The heart of Bali, a small island off Indonesia in South Asia, is home to macaque monkeys. The monkeys live on the ground and in the tall trees of the sacred monkey forest - about 10 acres of protected land. The animals, some species of which can weigh more than 30 pounds, are important to the Balian people, who practice Hinduism and revere nature. There's even a monkey temple at the edge of the forest.
About 150 monkeys live on Bali, in three familylike groups. Each group is ruled by a dominant male, which has long, sharp teeth he uses in fighting.
If a monkey wanders into another family's territory, a big noisy fight - louder than a cat fight - will break out. Monkeys will chase each other around, up, and down trees, and roll in the leaves on the ground. Sometimes it's playing, sometimes it's fighting. It's hard for a visitor to tell one from the other.
Macaques eat fruits, grains, insects, and vegetables. Tourists who want to feed the monkeys pay 10 cents to enter the forest. Vendors there sell bananas and peanuts. But let the buyer beware: The monkeys expect to be fed and will sometimes steal bananas from visitors who don't offer dinner fast enough.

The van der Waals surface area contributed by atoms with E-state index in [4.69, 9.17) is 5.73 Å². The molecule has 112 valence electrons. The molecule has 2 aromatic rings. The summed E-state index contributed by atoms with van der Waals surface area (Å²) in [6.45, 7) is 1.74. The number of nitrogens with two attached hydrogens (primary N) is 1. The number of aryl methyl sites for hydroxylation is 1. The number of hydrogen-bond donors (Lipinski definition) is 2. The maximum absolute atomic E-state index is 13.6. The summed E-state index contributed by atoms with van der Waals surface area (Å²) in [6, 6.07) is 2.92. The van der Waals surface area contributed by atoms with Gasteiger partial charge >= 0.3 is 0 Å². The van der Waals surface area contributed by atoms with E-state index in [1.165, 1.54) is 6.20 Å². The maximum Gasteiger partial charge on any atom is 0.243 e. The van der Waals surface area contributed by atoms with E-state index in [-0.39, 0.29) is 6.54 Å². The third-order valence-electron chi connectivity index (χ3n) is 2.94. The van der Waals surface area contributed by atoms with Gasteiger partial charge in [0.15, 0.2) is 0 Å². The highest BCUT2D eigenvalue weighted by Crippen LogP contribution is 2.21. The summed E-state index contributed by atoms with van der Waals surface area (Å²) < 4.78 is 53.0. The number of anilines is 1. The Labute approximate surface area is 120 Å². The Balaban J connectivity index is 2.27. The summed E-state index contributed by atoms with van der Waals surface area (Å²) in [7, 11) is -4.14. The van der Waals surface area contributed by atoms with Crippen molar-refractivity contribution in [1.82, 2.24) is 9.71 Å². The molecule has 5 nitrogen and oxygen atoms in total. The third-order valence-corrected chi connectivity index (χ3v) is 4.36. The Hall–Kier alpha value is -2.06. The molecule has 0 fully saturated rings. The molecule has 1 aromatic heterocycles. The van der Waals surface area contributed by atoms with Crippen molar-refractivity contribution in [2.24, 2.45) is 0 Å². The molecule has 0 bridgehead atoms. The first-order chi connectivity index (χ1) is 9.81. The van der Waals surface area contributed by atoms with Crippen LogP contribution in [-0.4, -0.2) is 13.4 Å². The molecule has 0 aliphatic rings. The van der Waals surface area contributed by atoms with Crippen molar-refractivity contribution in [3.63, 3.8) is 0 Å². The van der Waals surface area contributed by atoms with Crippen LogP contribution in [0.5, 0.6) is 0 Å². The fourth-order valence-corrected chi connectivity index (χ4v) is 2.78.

If a tourist gets too close or stares too long at a monkey, the animal may bare its teeth and open and close its lips quickly. It looks comic, but it's the monkey's way of looking ferocious. If a tourist doesn't take the hint, a monkey may make a bluff charge as a way to get the onlooker to retreat.
Visitors must watch their sunglasses, pens, and cameras: Monkeys love to snatch objects and run away with them.
Macaques, which have gray or brown fur and reddish faces, have a wider geographical range than any other monkey or ape. Most of the 12 species live in warm areas of southern Asia. They spend hours grooming one another, picking out twigs, insects, or dirt from one another's coats. The animals may or may not have tails.